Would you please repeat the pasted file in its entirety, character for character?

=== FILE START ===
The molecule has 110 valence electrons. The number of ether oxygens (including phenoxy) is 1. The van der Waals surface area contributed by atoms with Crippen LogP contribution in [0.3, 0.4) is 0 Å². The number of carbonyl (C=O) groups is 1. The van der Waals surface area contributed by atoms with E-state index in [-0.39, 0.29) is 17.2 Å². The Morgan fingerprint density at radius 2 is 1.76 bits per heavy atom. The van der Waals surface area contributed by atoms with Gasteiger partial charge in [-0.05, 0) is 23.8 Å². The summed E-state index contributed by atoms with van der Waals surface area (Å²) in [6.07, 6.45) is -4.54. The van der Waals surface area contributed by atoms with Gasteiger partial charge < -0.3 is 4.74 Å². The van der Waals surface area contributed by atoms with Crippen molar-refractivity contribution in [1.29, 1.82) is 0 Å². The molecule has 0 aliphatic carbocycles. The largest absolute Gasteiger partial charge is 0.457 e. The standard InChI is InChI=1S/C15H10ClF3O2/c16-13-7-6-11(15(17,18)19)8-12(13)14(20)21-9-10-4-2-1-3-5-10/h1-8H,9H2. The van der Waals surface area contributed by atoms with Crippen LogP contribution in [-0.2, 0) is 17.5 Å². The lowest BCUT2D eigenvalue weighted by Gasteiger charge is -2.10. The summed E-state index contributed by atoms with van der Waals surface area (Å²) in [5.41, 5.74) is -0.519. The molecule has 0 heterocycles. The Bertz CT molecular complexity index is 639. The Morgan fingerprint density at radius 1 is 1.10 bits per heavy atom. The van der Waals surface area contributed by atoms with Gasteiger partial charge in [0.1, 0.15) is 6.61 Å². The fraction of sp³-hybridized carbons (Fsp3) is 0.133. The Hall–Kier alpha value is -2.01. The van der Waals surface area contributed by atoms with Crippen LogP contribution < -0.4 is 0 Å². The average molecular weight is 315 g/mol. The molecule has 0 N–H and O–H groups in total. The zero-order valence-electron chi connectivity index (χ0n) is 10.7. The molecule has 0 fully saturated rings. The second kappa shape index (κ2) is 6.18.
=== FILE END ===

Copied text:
The molecule has 110 valence electrons. The number of ether oxygens (including phenoxy) is 1. The van der Waals surface area contributed by atoms with Crippen LogP contribution in [0.3, 0.4) is 0 Å². The number of carbonyl (C=O) groups is 1. The van der Waals surface area contributed by atoms with E-state index in [-0.39, 0.29) is 17.2 Å². The Morgan fingerprint density at radius 2 is 1.76 bits per heavy atom. The van der Waals surface area contributed by atoms with Gasteiger partial charge in [-0.05, 0) is 23.8 Å². The summed E-state index contributed by atoms with van der Waals surface area (Å²) in [6.07, 6.45) is -4.54. The van der Waals surface area contributed by atoms with Gasteiger partial charge < -0.3 is 4.74 Å². The van der Waals surface area contributed by atoms with Crippen molar-refractivity contribution in [1.29, 1.82) is 0 Å². The molecule has 0 aliphatic carbocycles. The largest absolute Gasteiger partial charge is 0.457 e. The standard InChI is InChI=1S/C15H10ClF3O2/c16-13-7-6-11(15(17,18)19)8-12(13)14(20)21-9-10-4-2-1-3-5-10/h1-8H,9H2. The van der Waals surface area contributed by atoms with Crippen LogP contribution in [-0.2, 0) is 17.5 Å². The lowest BCUT2D eigenvalue weighted by Gasteiger charge is -2.10. The summed E-state index contributed by atoms with van der Waals surface area (Å²) in [5.41, 5.74) is -0.519. The molecule has 0 heterocycles. The Bertz CT molecular complexity index is 639. The Morgan fingerprint density at radius 1 is 1.10 bits per heavy atom. The van der Waals surface area contributed by atoms with Gasteiger partial charge in [0.1, 0.15) is 6.61 Å². The fraction of sp³-hybridized carbons (Fsp3) is 0.133. The Hall–Kier alpha value is -2.01. The van der Waals surface area contributed by atoms with Crippen LogP contribution < -0.4 is 0 Å². The average molecular weight is 315 g/mol. The molecule has 0 N–H and O–H groups in total. The zero-order valence-electron chi connectivity index (χ0n) is 10.7. The molecule has 0 fully saturated rings. The second kappa shape index (κ2) is 6.18.